The shiny metal “torpedo” seemed out of place in the daylight of the Main Green. So too did the men and women gathered around it wearing ivy wreaths and carrying spice “offerings.”
A standard-bearer marched to the beat of a snare drum as four young men carried the artifact on two support beams, as if carrying a ritual sacrifice to an altar.
The torpedo – in reality, a time capsule – was ceremoniously buried Wednesday morning beneath Rhode Island Hall, which is currently undergoing major renovations. The ritual antics, organized by the Joukowsky Institute for Archaeology and the Ancient World, which will occupy the revitalized building, were meant to lighten the mood of what is usually an austere ceremony.
“We’ve been treating the renovation of Rhode Island Hall very much as an archaeological project,” said Susan Alcock, professor of classics and director of the institute. When the project manager of the renovations, which will not be finished for another year, brought up the idea of burying a time capsule, “our eyes lit up immediately,” Alcock added.
Shawmut Design and Construction’s Nicole Blais, the project manager, said a time capsule has been buried in construction projects at other schools.
“Given that it’s an archaeological project, it sounded appropriate” to use one, she said.
The vessel – “gigantic” (by time capsule standards) at three feet long by 12.75 feet wide, Alcock said – was buried amid pomp and circumstance at 10 a.m. following a procession down Waterman and Thayer Streets to the Main Green.
The parade drew some stares as the drummer and standard-bearer led the small crowd through Soldiers Arch. The four “strapping youths” carrying the time capsule wore wreaths, and all participants were dressed in ceremonial red and black clothing.
“We did it as a ritual,” said Krysta Ryzewki ’08 GS, adding that many elements of the ritual held significance for ancient societies, and that the ceremony made the day “both fun and slightly historical.”
The ceremony also included offerings of roots, grains, tea leaves and a “human sacrifice” (a graduate student mimed the procedure) in honor of the Joukowsky Institute’s areas of expertise – Greco-Roman, Mayan and ancient Chinese societies.
The archaeologists tried to fill the capsule with items that they knew could be preserved and understandable in the future, but struggled because most items that hold important information are “paper items,” Alcock said, adding that such items could become unreadable with time due to changes in language and the disintegration of paper.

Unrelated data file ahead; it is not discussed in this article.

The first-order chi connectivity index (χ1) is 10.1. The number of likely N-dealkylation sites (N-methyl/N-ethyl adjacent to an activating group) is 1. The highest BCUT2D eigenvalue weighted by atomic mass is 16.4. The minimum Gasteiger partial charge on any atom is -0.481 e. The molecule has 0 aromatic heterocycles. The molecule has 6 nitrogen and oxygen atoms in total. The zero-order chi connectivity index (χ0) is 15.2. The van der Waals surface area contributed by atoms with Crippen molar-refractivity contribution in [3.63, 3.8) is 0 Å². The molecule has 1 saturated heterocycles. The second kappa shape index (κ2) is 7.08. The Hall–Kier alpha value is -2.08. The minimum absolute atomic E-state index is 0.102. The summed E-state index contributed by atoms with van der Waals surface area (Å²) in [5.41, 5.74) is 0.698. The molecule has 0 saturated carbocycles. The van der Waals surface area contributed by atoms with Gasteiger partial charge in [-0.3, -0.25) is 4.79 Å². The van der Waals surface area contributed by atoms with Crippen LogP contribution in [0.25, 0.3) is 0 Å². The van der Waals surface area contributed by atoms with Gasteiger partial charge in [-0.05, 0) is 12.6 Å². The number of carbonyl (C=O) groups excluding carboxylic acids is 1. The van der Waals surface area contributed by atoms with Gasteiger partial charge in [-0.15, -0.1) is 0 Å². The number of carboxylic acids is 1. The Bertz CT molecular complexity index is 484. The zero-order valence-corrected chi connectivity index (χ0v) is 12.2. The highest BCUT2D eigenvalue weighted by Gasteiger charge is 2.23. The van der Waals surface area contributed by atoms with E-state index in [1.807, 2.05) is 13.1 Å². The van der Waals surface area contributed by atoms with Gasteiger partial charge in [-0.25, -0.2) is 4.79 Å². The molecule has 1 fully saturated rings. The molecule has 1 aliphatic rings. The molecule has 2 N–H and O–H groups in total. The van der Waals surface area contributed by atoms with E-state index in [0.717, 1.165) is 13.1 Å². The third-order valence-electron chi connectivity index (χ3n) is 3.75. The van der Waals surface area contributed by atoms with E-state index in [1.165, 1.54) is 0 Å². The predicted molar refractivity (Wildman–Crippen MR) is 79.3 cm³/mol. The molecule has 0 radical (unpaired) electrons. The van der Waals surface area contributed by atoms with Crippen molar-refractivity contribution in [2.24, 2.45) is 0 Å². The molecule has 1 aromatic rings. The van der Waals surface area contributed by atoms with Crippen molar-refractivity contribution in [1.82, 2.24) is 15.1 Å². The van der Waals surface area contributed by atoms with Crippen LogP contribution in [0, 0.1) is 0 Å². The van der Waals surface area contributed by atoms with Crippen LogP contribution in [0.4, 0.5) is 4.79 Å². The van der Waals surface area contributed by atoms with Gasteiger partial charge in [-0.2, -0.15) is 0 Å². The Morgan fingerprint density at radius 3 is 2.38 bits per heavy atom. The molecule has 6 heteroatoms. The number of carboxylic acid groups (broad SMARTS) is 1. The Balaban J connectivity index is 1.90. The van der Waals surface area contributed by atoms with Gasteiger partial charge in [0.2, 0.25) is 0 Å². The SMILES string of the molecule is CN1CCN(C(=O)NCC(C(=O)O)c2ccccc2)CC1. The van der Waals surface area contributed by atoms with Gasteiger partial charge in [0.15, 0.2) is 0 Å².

The objects in the capsules represent different themes, such as “The Year 2008,” “Day in the Life of the Joukowsky Institute,” “Rhode Island Hall Renovation” and “Life on Campus,” Alcock said during the ceremony.
The capsule contains a DVD with the contents of the Joukowsky Institute’s Web page, a “GigaPan” picture of the Institute and its current faculty and students, a dollar bill, a copy of the 2007-2008 Critical Review, an inflatable baseball bat and a copy of the Nov. 5 issue of The Herald, which has a photo of students celebrating Barack Obama’s election.
The capsule will remain untouched beneath the building until the next renovation. “As long as (Rhode Island Hall) stands, the capsule will be hidden,” Alcock said. The building, which has stood for more than 150 years, “will be good for another 150,” she added. “At least I hope so.”
The hall, which was built in 1840, was first used as a science building, where students did taxidermy projects, Alcock said. Workers found a stuffed mouse and crocodile skin during the renovation, she said.
The time capsule is not the first of its kind on campus. Within the Sidney Frank Hall for Life Sciences’ two-story pedestrian bridge is a time capsule that lists the names of the Providence community members whose handprints were used for the “Lines of Sight” art installation.
But the Rhode Island Hall time capsule is viewed more in an archaeological context than as part of a piece of art.
“It’s a fitting episode in the history of the building,” said Elise Nuding ’11, who did an independent study project last semester that examined the history of Rhode Island Hall.
She said she hopes the legacy of the building will be made accessible so that future classes can learn about its previous role on campus. “I would love for future students to be able to look at this building and know about its history.”
The location of the time capsule – under the cement foundation of the building - is marked by a plaque that declares the date of the burial, Blais said.
“It’s a statement of hope for the future and hope for things to come,” Alcock said during the ceremony. “It won’t be lost to memory.”